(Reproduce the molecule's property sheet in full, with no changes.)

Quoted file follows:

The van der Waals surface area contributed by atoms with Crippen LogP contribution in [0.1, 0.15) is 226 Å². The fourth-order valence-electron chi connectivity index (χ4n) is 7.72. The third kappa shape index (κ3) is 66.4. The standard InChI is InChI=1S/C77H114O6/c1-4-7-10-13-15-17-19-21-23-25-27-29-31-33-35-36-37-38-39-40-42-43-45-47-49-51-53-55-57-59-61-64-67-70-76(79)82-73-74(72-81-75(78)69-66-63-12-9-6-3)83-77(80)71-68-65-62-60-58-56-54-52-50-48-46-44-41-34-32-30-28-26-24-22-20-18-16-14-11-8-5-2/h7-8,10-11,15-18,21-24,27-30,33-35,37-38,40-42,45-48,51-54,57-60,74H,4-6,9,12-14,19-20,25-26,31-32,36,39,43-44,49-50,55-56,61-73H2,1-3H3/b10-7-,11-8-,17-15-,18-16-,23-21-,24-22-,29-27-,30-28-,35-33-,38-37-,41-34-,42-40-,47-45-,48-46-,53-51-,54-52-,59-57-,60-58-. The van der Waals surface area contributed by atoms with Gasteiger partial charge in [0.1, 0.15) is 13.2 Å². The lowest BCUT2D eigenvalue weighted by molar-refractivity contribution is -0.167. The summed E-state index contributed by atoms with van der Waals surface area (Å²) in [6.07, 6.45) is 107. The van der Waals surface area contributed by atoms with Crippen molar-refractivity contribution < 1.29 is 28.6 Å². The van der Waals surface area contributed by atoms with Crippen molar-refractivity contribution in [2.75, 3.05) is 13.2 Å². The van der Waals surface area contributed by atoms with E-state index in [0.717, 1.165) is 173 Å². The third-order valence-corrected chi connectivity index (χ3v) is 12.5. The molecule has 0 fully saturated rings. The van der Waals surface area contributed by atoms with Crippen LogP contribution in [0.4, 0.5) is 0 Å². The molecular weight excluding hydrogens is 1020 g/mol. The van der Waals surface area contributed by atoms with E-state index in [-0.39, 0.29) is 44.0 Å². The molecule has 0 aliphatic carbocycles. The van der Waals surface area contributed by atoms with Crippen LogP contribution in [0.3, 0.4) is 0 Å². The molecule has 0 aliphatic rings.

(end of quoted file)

The van der Waals surface area contributed by atoms with Crippen LogP contribution in [0.1, 0.15) is 226 Å². The fourth-order valence-electron chi connectivity index (χ4n) is 7.72. The third kappa shape index (κ3) is 66.4. The standard InChI is InChI=1S/C77H114O6/c1-4-7-10-13-15-17-19-21-23-25-27-29-31-33-35-36-37-38-39-40-42-43-45-47-49-51-53-55-57-59-61-64-67-70-76(79)82-73-74(72-81-75(78)69-66-63-12-9-6-3)83-77(80)71-68-65-62-60-58-56-54-52-50-48-46-44-41-34-32-30-28-26-24-22-20-18-16-14-11-8-5-2/h7-8,10-11,15-18,21-24,27-30,33-35,37-38,40-42,45-48,51-54,57-60,74H,4-6,9,12-14,19-20,25-26,31-32,36,39,43-44,49-50,55-56,61-73H2,1-3H3/b10-7-,11-8-,17-15-,18-16-,23-21-,24-22-,29-27-,30-28-,35-33-,38-37-,41-34-,42-40-,47-45-,48-46-,53-51-,54-52-,59-57-,60-58-. The van der Waals surface area contributed by atoms with Gasteiger partial charge in [0.1, 0.15) is 13.2 Å². The lowest BCUT2D eigenvalue weighted by molar-refractivity contribution is -0.167. The summed E-state index contributed by atoms with van der Waals surface area (Å²) in [6.07, 6.45) is 107. The van der Waals surface area contributed by atoms with Crippen molar-refractivity contribution < 1.29 is 28.6 Å². The van der Waals surface area contributed by atoms with Crippen molar-refractivity contribution in [2.75, 3.05) is 13.2 Å². The van der Waals surface area contributed by atoms with E-state index in [0.717, 1.165) is 173 Å². The third-order valence-corrected chi connectivity index (χ3v) is 12.5. The molecule has 0 fully saturated rings. The van der Waals surface area contributed by atoms with Crippen LogP contribution in [0.4, 0.5) is 0 Å². The molecular weight excluding hydrogens is 1020 g/mol. The van der Waals surface area contributed by atoms with E-state index in [-0.39, 0.29) is 44.0 Å². The molecule has 0 aliphatic carbocycles. The van der Waals surface area contributed by atoms with Crippen LogP contribution in [0.3, 0.4) is 0 Å². The molecule has 0 aliphatic rings.